Monday 19 March 2018

Molly Martens' lawyers allege jury misconduct, call for murder verdict to be thrown out

Lawyers claim jurors posted about trial on social media

Thomas Martens and his daughter Molly Martens Corbett on ABC's 20/20
Thomas Martens and his daughter Molly Martens Corbett on ABC's 20/20 Newsdesk Newsdesk

Lawyers for the father and daughter convicted of murdering Limerick man Jason Corbett have filed court documents saying the verdict should be set aside due to alleged jury misconduct.

A motion filed on Wednesday alleges that certain jurors gave press interviews and posted about the trial on social media throughout the proceedings.

After a month-long trial in Davidson Superior Court, North Carolina, Molly Martens-Corbett (33) and her father Thomas Martens (67) were convicted of second-degree murder by a jury of nine women and three men.

Both were sentenced to 20 to 25 years in prison.

Father-of-two Jason Corbett was beaten to death with a brick, which was on his wife's nightstand in the couple's bedroom, and an aluminium baseball bat in his home in Panther Creek Court, North Carolina, in the early hours of Sunday, August 2, 2015.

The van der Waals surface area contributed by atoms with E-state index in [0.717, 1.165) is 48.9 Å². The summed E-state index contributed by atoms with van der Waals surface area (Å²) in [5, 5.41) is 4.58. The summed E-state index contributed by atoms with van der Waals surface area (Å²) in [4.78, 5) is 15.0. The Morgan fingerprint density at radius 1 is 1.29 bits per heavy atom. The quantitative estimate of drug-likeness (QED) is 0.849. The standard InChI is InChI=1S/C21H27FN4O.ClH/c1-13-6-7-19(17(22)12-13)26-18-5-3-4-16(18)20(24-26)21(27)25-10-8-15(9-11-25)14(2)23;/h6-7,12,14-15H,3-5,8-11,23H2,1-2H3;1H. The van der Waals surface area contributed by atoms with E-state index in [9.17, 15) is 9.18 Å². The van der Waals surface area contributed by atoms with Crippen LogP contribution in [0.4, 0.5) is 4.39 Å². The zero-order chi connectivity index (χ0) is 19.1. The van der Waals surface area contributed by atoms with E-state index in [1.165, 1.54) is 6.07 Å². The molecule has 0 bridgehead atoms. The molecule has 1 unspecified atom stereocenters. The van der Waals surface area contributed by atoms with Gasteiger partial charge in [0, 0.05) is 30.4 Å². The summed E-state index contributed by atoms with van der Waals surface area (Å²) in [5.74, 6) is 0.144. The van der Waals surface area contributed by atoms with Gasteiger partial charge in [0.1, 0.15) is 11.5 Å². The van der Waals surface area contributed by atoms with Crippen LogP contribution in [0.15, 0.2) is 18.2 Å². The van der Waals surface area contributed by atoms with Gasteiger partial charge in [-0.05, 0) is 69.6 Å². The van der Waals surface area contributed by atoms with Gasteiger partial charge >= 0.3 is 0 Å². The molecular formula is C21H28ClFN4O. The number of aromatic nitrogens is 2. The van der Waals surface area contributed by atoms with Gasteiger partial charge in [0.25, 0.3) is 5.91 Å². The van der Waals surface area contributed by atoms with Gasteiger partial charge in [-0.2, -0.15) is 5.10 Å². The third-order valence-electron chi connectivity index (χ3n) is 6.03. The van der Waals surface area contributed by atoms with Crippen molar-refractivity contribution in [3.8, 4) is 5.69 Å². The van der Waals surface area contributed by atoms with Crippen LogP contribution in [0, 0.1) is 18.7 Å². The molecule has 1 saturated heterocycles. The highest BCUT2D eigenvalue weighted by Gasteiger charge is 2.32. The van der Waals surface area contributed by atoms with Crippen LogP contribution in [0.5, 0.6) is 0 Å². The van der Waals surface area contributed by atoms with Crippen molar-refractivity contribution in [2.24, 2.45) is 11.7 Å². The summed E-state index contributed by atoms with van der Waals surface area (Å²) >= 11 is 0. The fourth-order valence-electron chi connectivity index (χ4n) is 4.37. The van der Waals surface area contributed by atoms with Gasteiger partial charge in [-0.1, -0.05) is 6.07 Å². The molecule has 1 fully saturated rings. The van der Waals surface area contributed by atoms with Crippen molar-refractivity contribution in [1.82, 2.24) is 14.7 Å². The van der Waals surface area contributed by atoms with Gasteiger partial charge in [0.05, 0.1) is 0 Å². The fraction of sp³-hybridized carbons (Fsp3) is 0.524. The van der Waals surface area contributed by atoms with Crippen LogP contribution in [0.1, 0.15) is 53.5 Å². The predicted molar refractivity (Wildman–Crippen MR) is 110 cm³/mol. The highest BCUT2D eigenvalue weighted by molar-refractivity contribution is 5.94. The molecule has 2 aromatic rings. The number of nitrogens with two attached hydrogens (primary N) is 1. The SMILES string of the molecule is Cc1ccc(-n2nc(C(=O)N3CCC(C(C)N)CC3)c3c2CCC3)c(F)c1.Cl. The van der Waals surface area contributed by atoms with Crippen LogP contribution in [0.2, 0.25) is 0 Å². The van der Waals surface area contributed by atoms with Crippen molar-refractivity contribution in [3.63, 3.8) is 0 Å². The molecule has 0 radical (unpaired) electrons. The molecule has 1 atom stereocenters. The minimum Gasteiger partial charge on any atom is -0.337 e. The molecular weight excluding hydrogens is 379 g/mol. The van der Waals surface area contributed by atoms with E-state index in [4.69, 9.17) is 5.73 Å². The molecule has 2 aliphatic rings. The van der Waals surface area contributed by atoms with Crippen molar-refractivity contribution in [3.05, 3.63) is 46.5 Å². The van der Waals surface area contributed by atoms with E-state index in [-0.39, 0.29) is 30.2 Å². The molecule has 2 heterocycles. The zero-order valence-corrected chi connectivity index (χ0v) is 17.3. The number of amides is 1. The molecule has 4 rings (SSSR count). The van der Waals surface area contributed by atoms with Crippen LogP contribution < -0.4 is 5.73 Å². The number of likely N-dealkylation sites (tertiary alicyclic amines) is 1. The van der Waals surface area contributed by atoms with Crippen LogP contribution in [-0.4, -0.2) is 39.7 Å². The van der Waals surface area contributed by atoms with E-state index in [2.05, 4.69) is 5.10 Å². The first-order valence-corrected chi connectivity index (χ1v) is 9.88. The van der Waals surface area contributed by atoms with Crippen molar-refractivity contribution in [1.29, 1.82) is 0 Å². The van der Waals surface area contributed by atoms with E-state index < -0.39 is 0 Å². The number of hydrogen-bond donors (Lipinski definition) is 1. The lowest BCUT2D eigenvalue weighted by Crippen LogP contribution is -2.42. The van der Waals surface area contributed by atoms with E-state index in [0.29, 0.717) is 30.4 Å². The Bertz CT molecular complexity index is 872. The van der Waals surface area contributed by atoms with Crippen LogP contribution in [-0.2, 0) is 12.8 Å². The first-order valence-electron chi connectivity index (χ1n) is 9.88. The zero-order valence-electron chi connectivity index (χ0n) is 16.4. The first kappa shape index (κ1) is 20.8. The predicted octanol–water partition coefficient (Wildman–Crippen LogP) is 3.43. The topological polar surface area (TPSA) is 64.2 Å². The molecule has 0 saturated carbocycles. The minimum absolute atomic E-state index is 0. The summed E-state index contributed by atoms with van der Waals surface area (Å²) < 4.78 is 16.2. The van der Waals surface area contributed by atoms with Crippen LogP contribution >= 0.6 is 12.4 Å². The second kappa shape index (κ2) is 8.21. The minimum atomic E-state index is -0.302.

The Winston-Salem Journal today reports that their lawyers are now calling for the verdict to be thrown out.

"Post-trial, voluntary press interviews and social media posts of certain jurors portray juror misconduct throughout the proceeding that directly violates the Court’s repeated jury admonitions, North Carolina law and the Constitutional protections afforded these and all defendants in a criminal trial," the motion says.

The judge repeatedly told the jurors throughout the trial not to talk about the case with other people, and to not watch or read anything on social media related to the trial.

The motion says that on August 8, after the jury ended its deliberations that day, the jury foreman and another juror “immediately after court met privately in a Nissan vehicle with a Carolina Panthers license plate on the front," in a meeting that lasted 10 to 15 minutes.

Walter Holton and Cheryl Andrews, lawyers for Molly Martens-Corbett, and David Freedman and Jones Byrd, lawyers for Thomas Martens, also allege that the jurors were biased.

They claim that one juror talked post-trial about the case on social media, mentioning that Molly Corbett was "delusional" and "how daddy and Sharon (Molly’s mother) enabled this non-human person."

Freedman and Holton said a judge should schedule an evidentiary hearing, set aside the jury’s verdict and grant Martens and Molly Martens-Corbett a new trial.

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